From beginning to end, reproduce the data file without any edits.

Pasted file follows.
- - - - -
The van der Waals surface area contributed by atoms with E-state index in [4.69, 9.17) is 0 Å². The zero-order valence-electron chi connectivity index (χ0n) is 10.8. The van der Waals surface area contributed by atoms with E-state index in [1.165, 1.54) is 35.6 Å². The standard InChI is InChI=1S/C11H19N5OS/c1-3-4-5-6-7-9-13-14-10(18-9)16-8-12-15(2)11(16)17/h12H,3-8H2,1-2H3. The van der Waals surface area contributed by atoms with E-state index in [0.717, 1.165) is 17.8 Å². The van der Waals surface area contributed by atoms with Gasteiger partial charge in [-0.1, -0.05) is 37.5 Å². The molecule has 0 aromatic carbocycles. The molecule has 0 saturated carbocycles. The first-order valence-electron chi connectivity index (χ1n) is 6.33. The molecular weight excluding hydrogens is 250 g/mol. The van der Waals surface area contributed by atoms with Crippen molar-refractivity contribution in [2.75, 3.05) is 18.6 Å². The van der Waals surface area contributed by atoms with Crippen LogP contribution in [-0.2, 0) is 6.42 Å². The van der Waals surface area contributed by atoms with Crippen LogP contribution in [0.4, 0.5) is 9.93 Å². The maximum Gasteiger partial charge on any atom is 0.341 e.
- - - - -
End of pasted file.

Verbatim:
The van der Waals surface area contributed by atoms with E-state index in [4.69, 9.17) is 0 Å². The zero-order valence-electron chi connectivity index (χ0n) is 10.8. The van der Waals surface area contributed by atoms with E-state index in [1.165, 1.54) is 35.6 Å². The standard InChI is InChI=1S/C11H19N5OS/c1-3-4-5-6-7-9-13-14-10(18-9)16-8-12-15(2)11(16)17/h12H,3-8H2,1-2H3. The van der Waals surface area contributed by atoms with E-state index in [0.717, 1.165) is 17.8 Å². The van der Waals surface area contributed by atoms with Gasteiger partial charge in [-0.1, -0.05) is 37.5 Å². The molecule has 0 aromatic carbocycles. The molecule has 0 saturated carbocycles. The first-order valence-electron chi connectivity index (χ1n) is 6.33. The molecular weight excluding hydrogens is 250 g/mol. The van der Waals surface area contributed by atoms with Crippen molar-refractivity contribution in [2.75, 3.05) is 18.6 Å². The van der Waals surface area contributed by atoms with Crippen LogP contribution in [-0.2, 0) is 6.42 Å². The van der Waals surface area contributed by atoms with Crippen LogP contribution in [0.4, 0.5) is 9.93 Å². The maximum Gasteiger partial charge on any atom is 0.341 e.